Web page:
According to a host of scientists, nuclear

experts and researchers, were are facing exactly such a scenario – and current efforts may not be able to stop it.

When the Fukushima nuclear plants sustained structural damage and a catastrophic failure of their spent fuel cooling systems in the aftermath of the Japanese earthquake and Tsunami in 2011, it left the government of Japan, Tokyo Power and nuclear regulatory agencies around the world powerless to contain the release of deadly radiation. A year on, the battle for control of Fukushima continues to no avail.

It’s estimated that tens of thousands of people in Japan and the whole of North America have been affected, with reports indicating that children in Japan and the U.S. are already being born with birth defects, as well as thousands who have already succumbed to radiation related illness. As we initially followed the breaking news during the first thirty days of the accident, we suggested the Fukushima disaster would be worse than Chernobyl. Not even we could have imagined how much worse it would be.

If current estimates are correct, Fukushima has already released as much radiation into the atmosphere and Pacific Ocean as Chernobyl, and the potential for a disaster at least ten times worse is highly probable in the event of another earthquake or accident that leads to a collapse of the cooling structures which are above ground and have already suffered significant damage.

According to U.S. Army General Albert N. Stubblebine (ret.) of the Natural Solutions Foundation, the situation is extremely serious and poses a significant danger to our entire civilization. Since TEPCO and the Japanese government have refused the entombment option (as the Russians did with Chernobyl) the world is at the mercy of nature. A mistake here would cause the deaths of tens of millions of people across the globe.

If there ever existed a threat that could cause the end of the world as we know it, it’s the ongoing and unresolved nuclear saga in Japan:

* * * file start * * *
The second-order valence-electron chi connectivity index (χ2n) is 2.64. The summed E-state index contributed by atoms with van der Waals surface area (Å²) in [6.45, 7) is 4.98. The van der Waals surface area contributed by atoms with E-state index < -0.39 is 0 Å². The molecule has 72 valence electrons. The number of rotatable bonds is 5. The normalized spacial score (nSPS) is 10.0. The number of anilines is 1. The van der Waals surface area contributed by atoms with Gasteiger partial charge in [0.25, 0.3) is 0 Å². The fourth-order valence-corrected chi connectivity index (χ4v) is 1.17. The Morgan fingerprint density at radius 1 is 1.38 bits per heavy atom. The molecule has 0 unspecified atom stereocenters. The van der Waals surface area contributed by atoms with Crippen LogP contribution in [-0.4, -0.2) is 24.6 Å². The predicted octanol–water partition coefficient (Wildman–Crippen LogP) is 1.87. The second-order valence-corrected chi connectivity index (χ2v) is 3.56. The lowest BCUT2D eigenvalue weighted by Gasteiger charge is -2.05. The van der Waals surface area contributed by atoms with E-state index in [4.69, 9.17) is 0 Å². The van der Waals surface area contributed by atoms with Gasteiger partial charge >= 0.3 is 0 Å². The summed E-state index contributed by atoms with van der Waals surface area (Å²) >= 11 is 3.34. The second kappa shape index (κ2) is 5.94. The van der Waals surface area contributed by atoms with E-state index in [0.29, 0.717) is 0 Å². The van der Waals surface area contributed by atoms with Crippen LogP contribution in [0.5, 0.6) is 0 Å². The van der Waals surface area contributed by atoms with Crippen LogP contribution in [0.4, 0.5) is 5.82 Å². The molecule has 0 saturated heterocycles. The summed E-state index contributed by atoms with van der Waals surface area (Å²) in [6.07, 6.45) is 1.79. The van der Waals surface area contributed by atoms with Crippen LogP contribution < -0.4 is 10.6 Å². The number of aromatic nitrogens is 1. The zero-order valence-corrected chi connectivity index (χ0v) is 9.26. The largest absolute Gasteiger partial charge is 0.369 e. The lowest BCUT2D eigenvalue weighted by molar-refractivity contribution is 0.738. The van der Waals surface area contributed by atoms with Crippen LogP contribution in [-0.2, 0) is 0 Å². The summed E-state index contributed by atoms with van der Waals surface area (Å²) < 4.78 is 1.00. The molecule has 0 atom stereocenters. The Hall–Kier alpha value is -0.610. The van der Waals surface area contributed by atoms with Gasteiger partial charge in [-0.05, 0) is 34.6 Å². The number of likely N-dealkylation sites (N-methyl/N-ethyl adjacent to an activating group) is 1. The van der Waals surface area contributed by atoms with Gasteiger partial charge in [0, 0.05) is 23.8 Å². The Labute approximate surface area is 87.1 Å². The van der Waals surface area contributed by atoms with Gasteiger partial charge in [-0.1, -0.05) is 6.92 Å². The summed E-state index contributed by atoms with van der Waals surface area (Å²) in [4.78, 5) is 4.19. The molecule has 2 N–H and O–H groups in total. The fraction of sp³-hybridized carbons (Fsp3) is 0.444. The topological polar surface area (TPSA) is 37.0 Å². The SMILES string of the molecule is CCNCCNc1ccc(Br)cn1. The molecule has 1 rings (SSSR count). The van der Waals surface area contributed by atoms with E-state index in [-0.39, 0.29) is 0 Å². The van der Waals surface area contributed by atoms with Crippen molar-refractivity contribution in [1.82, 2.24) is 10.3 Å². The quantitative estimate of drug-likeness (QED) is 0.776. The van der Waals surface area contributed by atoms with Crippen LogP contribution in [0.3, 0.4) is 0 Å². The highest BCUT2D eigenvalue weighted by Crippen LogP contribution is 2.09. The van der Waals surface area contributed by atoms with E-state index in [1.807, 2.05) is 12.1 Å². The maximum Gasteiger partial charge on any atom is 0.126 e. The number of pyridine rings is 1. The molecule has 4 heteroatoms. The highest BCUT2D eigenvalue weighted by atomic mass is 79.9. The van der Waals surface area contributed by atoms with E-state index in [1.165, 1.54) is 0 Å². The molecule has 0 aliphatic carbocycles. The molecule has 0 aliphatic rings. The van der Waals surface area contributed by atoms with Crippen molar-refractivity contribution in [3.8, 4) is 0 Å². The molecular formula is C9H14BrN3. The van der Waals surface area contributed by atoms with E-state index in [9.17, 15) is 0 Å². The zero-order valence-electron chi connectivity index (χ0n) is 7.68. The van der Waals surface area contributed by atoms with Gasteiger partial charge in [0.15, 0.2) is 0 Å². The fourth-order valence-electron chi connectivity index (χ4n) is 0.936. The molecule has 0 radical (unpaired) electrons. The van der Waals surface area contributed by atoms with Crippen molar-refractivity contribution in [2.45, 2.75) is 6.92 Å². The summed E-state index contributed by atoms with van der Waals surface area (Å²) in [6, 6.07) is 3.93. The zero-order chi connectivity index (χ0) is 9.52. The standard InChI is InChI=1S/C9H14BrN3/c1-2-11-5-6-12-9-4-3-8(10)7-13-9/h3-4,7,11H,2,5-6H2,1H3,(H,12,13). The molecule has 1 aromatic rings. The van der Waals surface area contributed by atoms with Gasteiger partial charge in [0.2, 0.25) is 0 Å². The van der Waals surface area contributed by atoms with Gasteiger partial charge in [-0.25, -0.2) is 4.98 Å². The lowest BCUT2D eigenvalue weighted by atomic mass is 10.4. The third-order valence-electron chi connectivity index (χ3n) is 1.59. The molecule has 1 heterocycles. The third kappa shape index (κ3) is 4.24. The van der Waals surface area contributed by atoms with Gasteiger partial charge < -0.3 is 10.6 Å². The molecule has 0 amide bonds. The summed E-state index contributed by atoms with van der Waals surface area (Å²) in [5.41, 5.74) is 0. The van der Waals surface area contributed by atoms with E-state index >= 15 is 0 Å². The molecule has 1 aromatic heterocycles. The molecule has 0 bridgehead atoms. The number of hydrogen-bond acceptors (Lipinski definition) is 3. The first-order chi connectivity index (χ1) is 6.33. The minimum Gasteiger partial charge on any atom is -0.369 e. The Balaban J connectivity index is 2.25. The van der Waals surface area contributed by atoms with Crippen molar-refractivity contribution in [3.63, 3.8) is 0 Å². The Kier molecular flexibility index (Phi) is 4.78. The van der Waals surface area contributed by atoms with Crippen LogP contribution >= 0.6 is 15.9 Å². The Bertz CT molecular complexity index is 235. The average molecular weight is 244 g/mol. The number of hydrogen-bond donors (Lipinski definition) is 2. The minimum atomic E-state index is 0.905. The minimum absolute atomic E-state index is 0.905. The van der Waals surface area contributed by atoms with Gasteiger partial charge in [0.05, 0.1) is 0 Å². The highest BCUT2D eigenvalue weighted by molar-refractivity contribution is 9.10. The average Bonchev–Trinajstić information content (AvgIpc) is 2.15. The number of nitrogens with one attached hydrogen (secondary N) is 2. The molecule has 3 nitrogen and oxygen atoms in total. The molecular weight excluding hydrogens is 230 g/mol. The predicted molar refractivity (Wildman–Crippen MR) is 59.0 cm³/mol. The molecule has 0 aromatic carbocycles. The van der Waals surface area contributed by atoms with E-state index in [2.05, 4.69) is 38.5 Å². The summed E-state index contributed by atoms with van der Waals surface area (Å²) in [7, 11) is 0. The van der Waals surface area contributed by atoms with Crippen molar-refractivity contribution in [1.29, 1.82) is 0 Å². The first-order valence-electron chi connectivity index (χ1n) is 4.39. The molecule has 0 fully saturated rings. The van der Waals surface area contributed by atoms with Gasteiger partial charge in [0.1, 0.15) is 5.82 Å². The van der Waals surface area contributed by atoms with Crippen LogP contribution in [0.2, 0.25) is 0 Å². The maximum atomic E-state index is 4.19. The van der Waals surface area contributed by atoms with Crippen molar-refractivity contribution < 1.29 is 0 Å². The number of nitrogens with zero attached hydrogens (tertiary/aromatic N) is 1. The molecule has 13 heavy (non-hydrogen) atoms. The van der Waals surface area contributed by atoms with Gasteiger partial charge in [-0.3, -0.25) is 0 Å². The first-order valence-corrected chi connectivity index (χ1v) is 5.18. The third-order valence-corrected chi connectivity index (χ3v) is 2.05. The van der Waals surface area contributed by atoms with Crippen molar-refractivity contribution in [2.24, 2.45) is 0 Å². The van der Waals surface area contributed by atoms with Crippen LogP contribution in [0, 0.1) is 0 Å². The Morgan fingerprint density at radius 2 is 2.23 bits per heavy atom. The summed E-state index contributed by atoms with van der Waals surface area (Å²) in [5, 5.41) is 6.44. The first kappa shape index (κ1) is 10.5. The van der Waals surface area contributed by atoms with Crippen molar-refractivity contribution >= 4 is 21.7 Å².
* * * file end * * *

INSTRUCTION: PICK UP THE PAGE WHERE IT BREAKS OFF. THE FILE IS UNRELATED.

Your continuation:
When the highly radioactive Spent Fuel Rods are exposed to air, there will be massive explosions releasing many times the amount or radiation released thus far. Bizarrely, they are stored three stories above ground in open concrete storage pools. Whether through evaporation of the water in the pools, or due to the inevitable further collapse of the structure, there is a severe risk. United States public health authorities agree that tens of thousands of North Americans have already died from the Fukushima calamity. When the final cataclysm occurs, sooner rather than later, the whole Northern Hemisphere is at risk of becoming largely uninhabitable.

Fact. On March 11, 2011, Fukushima Daichi nuclear power station with six nuclear reactors suffered cataclysmic damage that some believe was a man made event,and the resulting Tsunami. Hydrogen explosions…at least one nuclear explosion… and then subsequent deterioration of the visible plants at five of those reactors have created a threat situation unparalleled in human history.

Fact. Despite denial and cover-up, the reality has emerged, that enormous amounts of radioactive material has been spewing into the atmosphere, polluting the groundwater, and the food of Japan, and entering by the tens of millions of gallons the waters of the Pacific.

There’s no way to sugarcoat these facts. Denying them, blocking them out, pretending that they are not real is of no help to you and your family, and it leaves you totally unprepared for a danger that the Natural Solutions Foundation has been warning about since the first day. As of three weeks ago the levels of radiation inside of the spent fuel pools of unit no. 2 are too high to measure. Get that… too high to measure. And, the water there is evaporating, meaning that heat and radiation could easily build to very high levels.